History of London

Metro-Land and London's Suburbs

Gaily into Ruislip Gardens, Runs the red electric train, With a thousand Ta's and Pardon's, Daintily alights Elaine.
John Betjeman, Middlesex

Loved and derided in equal measures, London’s suburbs grew out of the need for more housing for the capital’s booming population. They also spawned the daily ritual – and often misery - of commuting long distances into central London for work.

One route, in particular, became synonymous with this evolution: the Metropolitan Railway that ran up through north-west London into what became known as Metro-Land. The Metropolitan Railway was the first Underground line in 1863. By 1889 it had reached Chesham and by 1892 it had extended out to Aylesbury (although this line now only runs as far as Amersham). Then, in 1904 an electrified line branched off to Uxbridge while the spur line to Watford was opened between the wars. But to boost its profits, the Metropolitan Railway needed more passengers. So in the early 1900s, it developed its first housing estates in Wembley Park and at Cecil Park in Pinner, on land it had acquired next to its railway lines.

In 1915, advertisers coined the phrase ‘Metro-land’, painting a picture of rural charm within easy reach of the city to entice people to settle there. It worked. Londoners came in their droves to live the suburban dream in new estates in Neasden, Wembley Park, Northwick Park, Eastcote, Rayners Lane, Ruislip, Hillingdon, Pinner, Rickmansworth and Amersham, built by Country Estates, a separate company set up by the Metropolitan Railway in 1919. Of course, suburbs weren’t just created along one Underground line. Edgware, Finchley, Epsom and Purley were just a few of the many other ‘villages’ that became subsumed into London.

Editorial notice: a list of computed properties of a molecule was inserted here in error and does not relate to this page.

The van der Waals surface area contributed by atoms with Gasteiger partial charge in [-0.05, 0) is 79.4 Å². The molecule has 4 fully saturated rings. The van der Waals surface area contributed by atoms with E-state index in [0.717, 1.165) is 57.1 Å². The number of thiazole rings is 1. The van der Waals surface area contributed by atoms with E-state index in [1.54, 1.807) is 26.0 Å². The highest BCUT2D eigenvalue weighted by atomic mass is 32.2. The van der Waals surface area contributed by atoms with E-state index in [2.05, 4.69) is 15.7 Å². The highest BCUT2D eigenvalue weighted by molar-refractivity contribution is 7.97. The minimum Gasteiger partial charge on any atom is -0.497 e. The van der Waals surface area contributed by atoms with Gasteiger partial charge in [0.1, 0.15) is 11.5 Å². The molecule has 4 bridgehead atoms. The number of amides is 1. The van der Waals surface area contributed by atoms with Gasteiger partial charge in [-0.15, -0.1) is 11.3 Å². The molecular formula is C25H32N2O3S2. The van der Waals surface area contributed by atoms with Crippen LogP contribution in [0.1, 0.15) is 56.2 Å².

Minimum standards for building in the new suburbs were set in the Tudor Walters Report of 1918. This adopted ideas from the garden city movement and planned-suburbs like Letchworth and Hampstead Garden Suburb. They included the maximum density of houses and their arrangement. The report even recommended a minimum number of bedrooms and living rooms, as well as a fixed bath. The style of buildings in the new suburbs varied, but there was a strong leaning towards ‘mock Tudor’, perhaps as some form of nostalgia or to emphasise the countrified location of the new dwellings.

The effect on each area varied but all of them grew massively. Amersham increased in size several times, the population of Harrow Weald grew from 1,500 to 11,000 and Pinner grew from 3,000 to 23,000 in just a few decades. And not all of them were completely urbanised. Chorleywood, for example, later benefitted from the establishment of the Green Belt.

The extensive advertising for Metro-land is some of the most distinctive of the early 20th century – if not always the most truthful... For example, Neasden was promoted as a place where “peace and quiet prevail” – after the opening of the North Circular Road in 1922. In general, there was a lot of emphasis on non-urban aspects of what were really housing estates. Metro-land may have started as an escape from city life, with its noise and pollution. But over time, most of it has become just part of London’s urban sprawl.

Did you Know

Poet John Betjeman was fascinated by London's so-called Metro-land. He wrote three poems about it (Harrow-on-the-Hill, Middlesex and The Metropolitan Railway) and made ‘classic’ BBC documentary Metro-land in 1973.